True confessions: I love weatherstripping. And programmable thermostats. And insulation -- all kinds. Oh, and efficient shower heads with "Navy shower" shut-off valves. And high-efficiency appliances. And waste-water heat recovery systems. You get the idea: I actually enjoy the process of making buildings more energy wise -- enjoy as in, "Yippee, it's Saturday! Where's my caulk gun?" So today's topic is especially near to my heart: the role in climate policy of low-income weatherization programs and related efficiency upgrades for working families. A quick review: climate change is economically unfair by nature; it punishes those least to blame. Auctioned cap-and-trade can counteract this injustice. I've already written about two ways to seize this opportunity: distribute the money from the auction of carbon allowances as equal dividend checks to every citizen ("cap-and-share"), or make sure dividends get to low-income families who are hardest hit by rising energy prices ("cap-and-buffer"). A third option is to invest auction proceeds in energy efficiency in ways that specially benefit working families, by weatherizing homes, for example, or improving the efficiency of household appliances. (Let's call it "cap-and-caulk.")
Renewable energy installations in remote communities of developing nations encourage indigenous and rural communities to stay put and keep their traditions alive. With remarkably small power systems, these underserved villages can store vaccines in a refrigerator, pump water, light a clinic at night, or contact the outside world. One of the key grassroots groups doing this work is Green Empowerment, which approaches all of their projects in Central/South America and Southeast Asia through a lens of generating social as well as environmental progress for communities with renewable energy & potable water delivery. GE interviews community members about what their power or water procurement needs are, recommends a system that would be appropriate -- including small hydropower, biomass, wind or solar -- supply the system, and then train a team of community members to plan, install, and maintain that system. That team can then help neighboring communities do the same, while maintaining its own. GE is bringing two of their inspiring partners, engineer/activists from the Philippines who run NGOs there, to give folks in Seattle this Friday and Portland next Thursday a better sense of the huge possibilities of their shared projects. Highly recommended!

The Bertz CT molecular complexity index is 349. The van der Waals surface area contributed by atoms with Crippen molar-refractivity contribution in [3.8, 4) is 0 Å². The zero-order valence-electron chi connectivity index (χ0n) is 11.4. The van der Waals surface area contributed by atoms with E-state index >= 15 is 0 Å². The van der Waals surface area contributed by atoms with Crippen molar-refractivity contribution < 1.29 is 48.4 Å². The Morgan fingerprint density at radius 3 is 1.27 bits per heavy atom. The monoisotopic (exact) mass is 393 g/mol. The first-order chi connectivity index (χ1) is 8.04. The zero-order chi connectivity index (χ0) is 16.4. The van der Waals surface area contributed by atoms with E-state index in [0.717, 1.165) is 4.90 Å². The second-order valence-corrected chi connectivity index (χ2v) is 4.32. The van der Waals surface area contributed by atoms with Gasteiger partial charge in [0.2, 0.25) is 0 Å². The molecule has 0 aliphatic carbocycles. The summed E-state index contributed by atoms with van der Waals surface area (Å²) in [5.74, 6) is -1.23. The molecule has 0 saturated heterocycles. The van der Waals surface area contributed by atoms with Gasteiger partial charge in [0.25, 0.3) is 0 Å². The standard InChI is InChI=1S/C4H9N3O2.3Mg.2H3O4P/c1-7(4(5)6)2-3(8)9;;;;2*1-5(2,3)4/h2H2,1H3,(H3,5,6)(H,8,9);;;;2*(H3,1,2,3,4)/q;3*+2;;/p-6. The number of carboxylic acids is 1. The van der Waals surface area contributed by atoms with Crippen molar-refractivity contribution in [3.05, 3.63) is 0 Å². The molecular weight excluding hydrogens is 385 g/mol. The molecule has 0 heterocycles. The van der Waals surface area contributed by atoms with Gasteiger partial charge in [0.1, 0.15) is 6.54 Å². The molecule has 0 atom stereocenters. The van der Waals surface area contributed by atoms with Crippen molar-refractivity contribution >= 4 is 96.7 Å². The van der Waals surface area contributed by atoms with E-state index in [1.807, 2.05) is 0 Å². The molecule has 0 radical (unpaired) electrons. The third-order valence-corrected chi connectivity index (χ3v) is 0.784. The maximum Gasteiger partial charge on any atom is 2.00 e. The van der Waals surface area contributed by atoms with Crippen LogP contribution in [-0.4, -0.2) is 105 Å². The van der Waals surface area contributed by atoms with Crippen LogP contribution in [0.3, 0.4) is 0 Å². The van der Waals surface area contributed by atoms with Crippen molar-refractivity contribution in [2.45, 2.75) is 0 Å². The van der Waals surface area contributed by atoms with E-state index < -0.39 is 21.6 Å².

I am here in sunny Houston today with Carl Pope, our executive director, who will be addressing today's huge energy confab. Oil City USA is about what you'd expect. (I have some expertise on the subject, having briefly called Houston home a few years ago.) Instead of expanding public transport to its rapidly-growing Western suburbs, Houston decided that spending billions to tear down buildings and seize land within a thousand feet on either side of a 20-plus mile stretch of the freeway and expanding it to an even more obscene size was the better option. I can only assume that my daily cursing of the D.C. Metro's foibles resulted in the karmic payback of being forced to crawl along in my rented Prius at ten miles per hour or less today for the better part of an hour as I headed to the conference. (I spent this time dipping into my reserve of outrage as I listened to the President's press conference and his contradictory answers on skyrocketing gas prices and ridiculous attacks on the renewables tax package that the House passed by sizable margin yesterday.) I'll be providing updates on the goings-on here throughout the day. They cap off with a speech this evening from Sen. Hillary Clinton. If the barrage of campaign ads from Hillary, Obama, and even Ron Paul is any measure, the battle for Texas ahead of March 4 is pretty fierce and I am quite interested in her remarks to these energy heavyweights.
Indeed. This paper (PDF) on the risks of investing in new coal-fired power plants is worth reading.
A while back I noted that Bush had nominated one Stanley Suboleski for the position of assistant secretary for fossil energy at the DOE, where he would "oversee projects such as developing clean-coal technologies and carbon sequestration, and polices related to fossil fuels" — including FutureGen, which the dept. recently shitcanned. Suboleski is a long-time Massey executive and a real piece of work. The good news — unheralded in the mainstream media — is that on Monday the Suboleski nomination was withdrawn for, ahem, "personal reasons" (sub rqd). Whew. Can’t wait to see who comes next. (via Hill Heat)